Admiration, respect for caregivers everywhere

Take pride that our work as caregivers is connected to the medics caring for injured children in Syria and other war zones


Over the years I have made claims about the occupational hazards facing EMS providers. Bloodborne pathogens, violence, ambulance crashes and the myriad of musculoskeletal injuries suffered from every day lifting and moving are part and parcel of field care medicine. Even as the industry works to improve workplace safety, EMTs and paramedics continue to face career-ending events on a daily basis.

Then, a video of a little boy spreads through the internet over the weekend, and it puts things into perspective.

The boy was just pulled from the remains of his home in Aleppo, Syria after it was hit by bombs. A rescuer is seen carrying the child from the wreckage into the back of an ambulance. The rescuer places the boy in the jump seat and goes back to help rescue others. The child is mute and appears dazed. His head is bloody and his clothes and body are covered in concrete dust.

A child sits in an ambulance after being pulled out or a building hit by an airstirke, in Aleppo, Syria, Wednesday, Aug. 17, 2016. (Photo/Aleppo Media Center via AP)
A child sits in an ambulance after being pulled out or a building hit by an airstirke, in Aleppo, Syria, Wednesday, Aug. 17, 2016. (Photo/Aleppo Media Center via AP)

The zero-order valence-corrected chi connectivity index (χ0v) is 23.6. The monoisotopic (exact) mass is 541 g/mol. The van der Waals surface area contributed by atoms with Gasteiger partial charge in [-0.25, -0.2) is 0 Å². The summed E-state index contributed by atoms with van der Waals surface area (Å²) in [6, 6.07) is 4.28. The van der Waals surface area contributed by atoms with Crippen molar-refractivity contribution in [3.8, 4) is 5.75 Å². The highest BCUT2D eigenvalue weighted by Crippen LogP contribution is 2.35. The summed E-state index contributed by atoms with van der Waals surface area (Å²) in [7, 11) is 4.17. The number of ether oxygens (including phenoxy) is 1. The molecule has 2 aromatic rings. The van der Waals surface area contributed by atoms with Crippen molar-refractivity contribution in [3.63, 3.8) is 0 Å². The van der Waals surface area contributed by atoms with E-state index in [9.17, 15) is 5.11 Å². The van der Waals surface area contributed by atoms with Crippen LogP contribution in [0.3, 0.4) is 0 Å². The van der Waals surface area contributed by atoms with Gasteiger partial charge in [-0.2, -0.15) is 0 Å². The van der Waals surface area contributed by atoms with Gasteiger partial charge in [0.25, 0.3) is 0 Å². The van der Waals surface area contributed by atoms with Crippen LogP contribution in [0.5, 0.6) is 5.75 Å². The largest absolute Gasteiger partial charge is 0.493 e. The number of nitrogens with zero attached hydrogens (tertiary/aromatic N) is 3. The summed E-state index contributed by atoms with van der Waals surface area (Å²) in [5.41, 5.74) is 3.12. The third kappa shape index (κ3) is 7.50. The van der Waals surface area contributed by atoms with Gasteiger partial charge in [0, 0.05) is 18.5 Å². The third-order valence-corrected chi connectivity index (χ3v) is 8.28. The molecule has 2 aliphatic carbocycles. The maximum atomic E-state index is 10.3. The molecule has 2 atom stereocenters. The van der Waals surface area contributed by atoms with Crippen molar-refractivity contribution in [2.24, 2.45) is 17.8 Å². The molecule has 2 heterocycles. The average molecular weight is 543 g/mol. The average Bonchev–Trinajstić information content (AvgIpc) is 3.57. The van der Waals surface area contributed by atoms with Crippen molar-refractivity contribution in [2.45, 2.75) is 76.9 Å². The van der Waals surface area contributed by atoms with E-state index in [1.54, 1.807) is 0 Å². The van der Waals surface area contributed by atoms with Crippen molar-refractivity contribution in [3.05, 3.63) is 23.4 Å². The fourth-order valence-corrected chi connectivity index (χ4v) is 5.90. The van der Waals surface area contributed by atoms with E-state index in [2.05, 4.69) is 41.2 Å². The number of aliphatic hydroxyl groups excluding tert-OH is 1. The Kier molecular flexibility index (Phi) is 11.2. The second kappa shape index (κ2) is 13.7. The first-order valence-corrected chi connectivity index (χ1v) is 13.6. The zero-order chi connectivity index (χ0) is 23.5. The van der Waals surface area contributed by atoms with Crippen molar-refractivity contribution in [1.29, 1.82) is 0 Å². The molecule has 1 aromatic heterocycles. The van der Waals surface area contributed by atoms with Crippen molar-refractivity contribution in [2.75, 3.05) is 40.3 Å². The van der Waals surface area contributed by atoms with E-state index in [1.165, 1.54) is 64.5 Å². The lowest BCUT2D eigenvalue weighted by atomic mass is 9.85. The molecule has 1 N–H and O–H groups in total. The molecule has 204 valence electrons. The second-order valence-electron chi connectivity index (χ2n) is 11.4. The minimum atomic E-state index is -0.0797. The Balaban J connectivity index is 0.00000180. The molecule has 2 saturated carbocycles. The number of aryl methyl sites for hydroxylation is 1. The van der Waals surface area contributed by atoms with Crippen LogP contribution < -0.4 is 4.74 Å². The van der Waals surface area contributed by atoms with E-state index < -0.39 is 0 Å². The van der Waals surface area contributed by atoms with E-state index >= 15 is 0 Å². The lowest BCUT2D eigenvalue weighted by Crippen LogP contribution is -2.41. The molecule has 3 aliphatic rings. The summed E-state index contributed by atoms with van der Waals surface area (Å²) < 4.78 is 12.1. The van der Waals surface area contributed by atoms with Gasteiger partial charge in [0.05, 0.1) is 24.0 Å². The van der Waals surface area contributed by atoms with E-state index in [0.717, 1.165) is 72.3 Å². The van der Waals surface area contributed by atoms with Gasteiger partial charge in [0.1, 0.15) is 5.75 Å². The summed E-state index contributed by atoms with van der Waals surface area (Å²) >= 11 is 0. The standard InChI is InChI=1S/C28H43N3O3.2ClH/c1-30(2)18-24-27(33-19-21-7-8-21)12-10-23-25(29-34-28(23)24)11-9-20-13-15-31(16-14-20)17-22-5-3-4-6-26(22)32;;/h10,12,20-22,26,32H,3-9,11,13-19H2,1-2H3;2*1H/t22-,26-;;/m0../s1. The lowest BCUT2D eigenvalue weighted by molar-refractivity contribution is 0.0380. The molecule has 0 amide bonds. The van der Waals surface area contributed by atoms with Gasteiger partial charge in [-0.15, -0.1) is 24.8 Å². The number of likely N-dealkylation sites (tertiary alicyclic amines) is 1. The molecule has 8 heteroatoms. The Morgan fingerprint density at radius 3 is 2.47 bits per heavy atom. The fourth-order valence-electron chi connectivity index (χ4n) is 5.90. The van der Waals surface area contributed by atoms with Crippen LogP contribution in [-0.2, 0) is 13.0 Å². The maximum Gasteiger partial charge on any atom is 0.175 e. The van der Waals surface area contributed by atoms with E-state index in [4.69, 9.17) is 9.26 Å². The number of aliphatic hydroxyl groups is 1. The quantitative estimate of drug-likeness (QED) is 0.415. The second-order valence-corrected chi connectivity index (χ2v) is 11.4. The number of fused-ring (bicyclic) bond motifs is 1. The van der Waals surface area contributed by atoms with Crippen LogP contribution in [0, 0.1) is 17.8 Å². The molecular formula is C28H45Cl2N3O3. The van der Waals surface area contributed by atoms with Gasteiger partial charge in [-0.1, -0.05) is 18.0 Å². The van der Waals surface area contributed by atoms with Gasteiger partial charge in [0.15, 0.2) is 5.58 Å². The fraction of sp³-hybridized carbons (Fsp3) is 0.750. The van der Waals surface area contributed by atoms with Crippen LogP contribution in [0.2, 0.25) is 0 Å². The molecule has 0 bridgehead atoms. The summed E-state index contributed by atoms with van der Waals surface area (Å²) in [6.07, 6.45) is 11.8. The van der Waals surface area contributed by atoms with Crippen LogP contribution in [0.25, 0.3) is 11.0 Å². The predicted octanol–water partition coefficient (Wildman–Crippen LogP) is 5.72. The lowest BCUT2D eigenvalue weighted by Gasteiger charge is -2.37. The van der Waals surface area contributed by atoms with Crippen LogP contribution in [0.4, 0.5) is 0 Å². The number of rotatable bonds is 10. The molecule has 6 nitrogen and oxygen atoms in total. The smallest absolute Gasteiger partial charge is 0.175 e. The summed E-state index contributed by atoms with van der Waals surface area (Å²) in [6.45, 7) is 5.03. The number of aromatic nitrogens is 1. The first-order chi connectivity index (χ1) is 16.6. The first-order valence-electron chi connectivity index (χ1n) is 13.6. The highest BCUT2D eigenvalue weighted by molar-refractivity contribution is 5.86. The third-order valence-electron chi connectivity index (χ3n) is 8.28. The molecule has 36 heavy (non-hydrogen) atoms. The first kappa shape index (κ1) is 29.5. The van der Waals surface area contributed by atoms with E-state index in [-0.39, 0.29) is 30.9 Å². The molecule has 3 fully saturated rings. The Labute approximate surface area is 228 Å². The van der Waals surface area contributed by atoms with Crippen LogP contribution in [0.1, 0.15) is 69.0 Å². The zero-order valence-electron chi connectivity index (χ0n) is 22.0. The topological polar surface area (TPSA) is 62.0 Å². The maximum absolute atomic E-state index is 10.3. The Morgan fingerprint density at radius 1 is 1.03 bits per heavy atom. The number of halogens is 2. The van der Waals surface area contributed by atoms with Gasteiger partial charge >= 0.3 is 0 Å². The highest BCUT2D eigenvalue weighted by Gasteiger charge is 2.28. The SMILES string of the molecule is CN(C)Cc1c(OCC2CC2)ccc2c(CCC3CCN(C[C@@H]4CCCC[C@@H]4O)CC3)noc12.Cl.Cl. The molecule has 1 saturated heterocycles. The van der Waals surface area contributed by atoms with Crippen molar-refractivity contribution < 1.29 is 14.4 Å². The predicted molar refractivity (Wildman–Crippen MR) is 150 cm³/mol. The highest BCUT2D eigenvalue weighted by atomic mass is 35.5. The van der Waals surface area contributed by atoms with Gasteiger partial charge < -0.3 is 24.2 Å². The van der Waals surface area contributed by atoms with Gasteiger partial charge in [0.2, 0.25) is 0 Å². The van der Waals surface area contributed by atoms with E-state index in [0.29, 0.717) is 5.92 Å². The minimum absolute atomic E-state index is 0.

It’s very hard to fathom what it must be like to be a civilian EMS provider working to rescue victims of war. Mainstream media often romanticizes or overly dramatizes the working conditions of a war zone.

The simple fact is the work is not romantic or dramatic. It is ugly, hard and gruesome. A civil defense group known as the White Helmets has been a large part of Syria’s EMS and rescue system in antigovernment held territories since the conflict began. Funded by various outside agencies, the group has reportedly lost 134 of its own members during the fighting. The group members are apparently targeted by opposing forces as they attempt to rescue civilians.

In the U.S., we get understandably anxious and upset when we have to deal with the occasional carnage of violence and the rare mass casualty event. I’m not sure if I can begin to understand what it feels like to respond to such incidents on a daily basis. It’s no wonder that most veteran combat medics or corpsmen rarely talk about their experiences in active war theaters; and the constant threat of being killed for doing your job is the stuff of nightmares and post-traumatic stress.

Mind you, I am not choosing a side in the conflict. I don’t have to agree or disagree with the political aspects of the conflict in order to admire and respect those who unquestioningly respond to the call for help, even at great peril to one's own life.

I'm proud that in some small way, my work is connected to theirs even though we are literally worlds apart both geographically and ideologically. Just as it is with my fellow EMS providers at home, I hope and pray for their physical and emotional well-being as they do the best they can.

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